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Tissue microarray construction from gross specimens: development of a novel simple technique
  1. Santosh Kumar Sharma1,
  2. Lopamudra Deka1,
  3. Ruchika Gupta2,
  4. Shilpa Gupta1,
  5. Deepak Kumar Singh3,
  6. Sompal Singh1
  1. 1Department of Pathology, Hindu Rao Hospital, New Delhi, India
  2. 2Department of Pathology, All India Institute of Medical Sciences, New Delhi, India
  3. 3Department of Pathology, GB Pant Hospital, New Delhi, India
  1. Correspondence to Dr Ruchika Gupta, Department of Pathology, All India Institute of Medical Sciences, Ansari Nagar, New Delhi 110029, India; ruchika257{at}


Background The tissue microarray (TMA) technique is becoming a useful tool for research and quality control methods in surgical pathology. However, the widespread use of this technique in routine surgical pathology practice, especially in developing nations, is hampered by the high cost of commercially available instruments. The authors describe a novel, inexpensive technique of construction of TMA from gross specimen.

Methods The authors used a 16-gauge bone marrow trephine biopsy needle to obtain cores from 150 specimens of breast carcinoma. These cores were processed in the tissue processor as per the routine processing techniques of the department. A recipient block was prepared, followed by drilling of a suitable number of holes. The processed tissue cores were arrayed into the recipient block. These blocks were used for immunohistochemistry and compared with conventional whole tissue sections.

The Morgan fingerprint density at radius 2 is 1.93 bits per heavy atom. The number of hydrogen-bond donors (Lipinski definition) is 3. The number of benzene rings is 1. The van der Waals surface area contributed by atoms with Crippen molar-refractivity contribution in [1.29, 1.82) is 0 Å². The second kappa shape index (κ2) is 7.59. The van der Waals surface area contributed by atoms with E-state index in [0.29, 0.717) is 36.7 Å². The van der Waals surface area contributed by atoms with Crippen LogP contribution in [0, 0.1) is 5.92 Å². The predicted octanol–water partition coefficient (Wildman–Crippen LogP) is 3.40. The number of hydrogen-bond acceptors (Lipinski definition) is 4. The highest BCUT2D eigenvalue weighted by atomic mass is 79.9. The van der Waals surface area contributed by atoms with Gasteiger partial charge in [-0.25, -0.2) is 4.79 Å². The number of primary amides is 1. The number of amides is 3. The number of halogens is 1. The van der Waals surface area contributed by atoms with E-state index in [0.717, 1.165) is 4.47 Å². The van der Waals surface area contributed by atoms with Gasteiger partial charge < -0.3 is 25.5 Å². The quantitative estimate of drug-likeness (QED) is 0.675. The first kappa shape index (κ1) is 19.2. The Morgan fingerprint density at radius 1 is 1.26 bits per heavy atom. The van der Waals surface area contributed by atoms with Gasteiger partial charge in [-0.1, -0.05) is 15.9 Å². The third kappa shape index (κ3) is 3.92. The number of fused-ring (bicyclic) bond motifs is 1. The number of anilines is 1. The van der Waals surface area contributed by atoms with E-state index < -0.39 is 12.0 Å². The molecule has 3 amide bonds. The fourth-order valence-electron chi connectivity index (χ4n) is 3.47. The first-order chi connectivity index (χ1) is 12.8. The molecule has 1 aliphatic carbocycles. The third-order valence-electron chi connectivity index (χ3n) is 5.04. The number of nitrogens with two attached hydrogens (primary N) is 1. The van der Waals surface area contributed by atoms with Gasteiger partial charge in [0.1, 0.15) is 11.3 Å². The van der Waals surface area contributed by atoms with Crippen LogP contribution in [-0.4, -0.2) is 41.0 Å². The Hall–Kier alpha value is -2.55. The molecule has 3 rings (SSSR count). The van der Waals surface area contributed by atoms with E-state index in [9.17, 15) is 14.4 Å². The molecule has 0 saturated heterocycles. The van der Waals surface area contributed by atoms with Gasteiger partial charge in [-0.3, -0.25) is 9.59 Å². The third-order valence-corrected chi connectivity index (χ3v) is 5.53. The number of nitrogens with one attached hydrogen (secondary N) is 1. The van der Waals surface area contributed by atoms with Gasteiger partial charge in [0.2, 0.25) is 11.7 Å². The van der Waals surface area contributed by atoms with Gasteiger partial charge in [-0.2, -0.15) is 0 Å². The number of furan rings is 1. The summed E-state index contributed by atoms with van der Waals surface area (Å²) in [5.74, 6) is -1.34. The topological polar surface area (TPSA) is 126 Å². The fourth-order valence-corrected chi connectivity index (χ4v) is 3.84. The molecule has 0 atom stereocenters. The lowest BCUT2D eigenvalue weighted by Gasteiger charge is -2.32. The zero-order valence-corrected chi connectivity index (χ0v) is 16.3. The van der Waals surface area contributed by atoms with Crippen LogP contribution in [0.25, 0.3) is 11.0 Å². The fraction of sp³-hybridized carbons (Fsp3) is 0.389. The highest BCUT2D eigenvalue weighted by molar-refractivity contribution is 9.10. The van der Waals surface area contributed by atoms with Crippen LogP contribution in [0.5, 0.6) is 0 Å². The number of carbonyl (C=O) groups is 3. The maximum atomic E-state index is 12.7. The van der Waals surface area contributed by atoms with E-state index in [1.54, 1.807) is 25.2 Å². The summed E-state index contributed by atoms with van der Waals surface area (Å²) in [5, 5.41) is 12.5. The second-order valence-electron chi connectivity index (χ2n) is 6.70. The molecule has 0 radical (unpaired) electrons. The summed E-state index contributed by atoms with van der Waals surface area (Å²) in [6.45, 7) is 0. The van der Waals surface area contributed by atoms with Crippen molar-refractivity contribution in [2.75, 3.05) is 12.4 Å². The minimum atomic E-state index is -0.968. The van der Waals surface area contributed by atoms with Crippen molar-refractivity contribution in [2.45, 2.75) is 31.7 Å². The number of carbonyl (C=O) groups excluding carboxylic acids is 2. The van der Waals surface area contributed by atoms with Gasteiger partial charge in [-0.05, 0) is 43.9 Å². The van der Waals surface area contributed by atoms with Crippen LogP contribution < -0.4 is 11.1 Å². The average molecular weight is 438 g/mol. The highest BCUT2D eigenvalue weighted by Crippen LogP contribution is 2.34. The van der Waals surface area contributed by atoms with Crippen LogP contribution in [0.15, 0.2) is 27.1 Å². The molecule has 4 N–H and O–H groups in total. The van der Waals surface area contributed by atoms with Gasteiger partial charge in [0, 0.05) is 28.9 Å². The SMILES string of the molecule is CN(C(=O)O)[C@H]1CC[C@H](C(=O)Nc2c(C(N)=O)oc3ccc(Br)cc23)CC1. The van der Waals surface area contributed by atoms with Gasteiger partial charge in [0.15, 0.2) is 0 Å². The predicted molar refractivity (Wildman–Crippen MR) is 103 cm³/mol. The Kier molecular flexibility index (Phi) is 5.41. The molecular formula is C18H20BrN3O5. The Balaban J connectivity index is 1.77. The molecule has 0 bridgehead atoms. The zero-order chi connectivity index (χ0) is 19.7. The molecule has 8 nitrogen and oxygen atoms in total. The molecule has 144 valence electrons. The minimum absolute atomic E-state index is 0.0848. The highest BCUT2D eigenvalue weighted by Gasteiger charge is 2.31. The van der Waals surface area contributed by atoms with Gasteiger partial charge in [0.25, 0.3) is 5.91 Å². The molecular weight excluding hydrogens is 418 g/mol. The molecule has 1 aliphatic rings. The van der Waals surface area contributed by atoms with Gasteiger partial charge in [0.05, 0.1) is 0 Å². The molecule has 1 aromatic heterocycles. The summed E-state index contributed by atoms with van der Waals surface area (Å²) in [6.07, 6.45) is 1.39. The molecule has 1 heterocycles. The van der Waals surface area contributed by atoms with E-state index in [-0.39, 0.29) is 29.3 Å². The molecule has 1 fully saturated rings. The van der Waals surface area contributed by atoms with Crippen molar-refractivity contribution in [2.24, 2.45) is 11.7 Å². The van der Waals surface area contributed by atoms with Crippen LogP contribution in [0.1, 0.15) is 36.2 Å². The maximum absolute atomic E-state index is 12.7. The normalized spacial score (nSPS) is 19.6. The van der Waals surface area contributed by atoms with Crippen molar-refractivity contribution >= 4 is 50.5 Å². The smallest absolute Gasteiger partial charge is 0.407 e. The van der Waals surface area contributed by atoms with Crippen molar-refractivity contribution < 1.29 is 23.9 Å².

Results Of the 150 cases, only two showed suboptimal preservation in the TMA block, and this was also reflected in the conventional tissue sections. Immunohistochemical staining for oestrogen receptor, progesterone receptor, Her2.neu and Ki-67 was found to be satisfactory in 148 cases with the staining intensity comparable with that performed on the conventional sections.

Conclusion This study describes a satisfactory technique for construction of TMA from a gross tumour specimen. Such a technique is well suited to centres which handle a high number of cases of a particular type, such as breast carcinoma. Further studies on other tumour types would help in validating these results.

  • Tissue microarray
  • gross specimen
  • immunohistochemistry
  • breast carcinoma
  • breast cancer
  • histopathology
  • micro array

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  • Competing interests None.

  • Provenance and peer review Not commissioned; externally peer reviewed.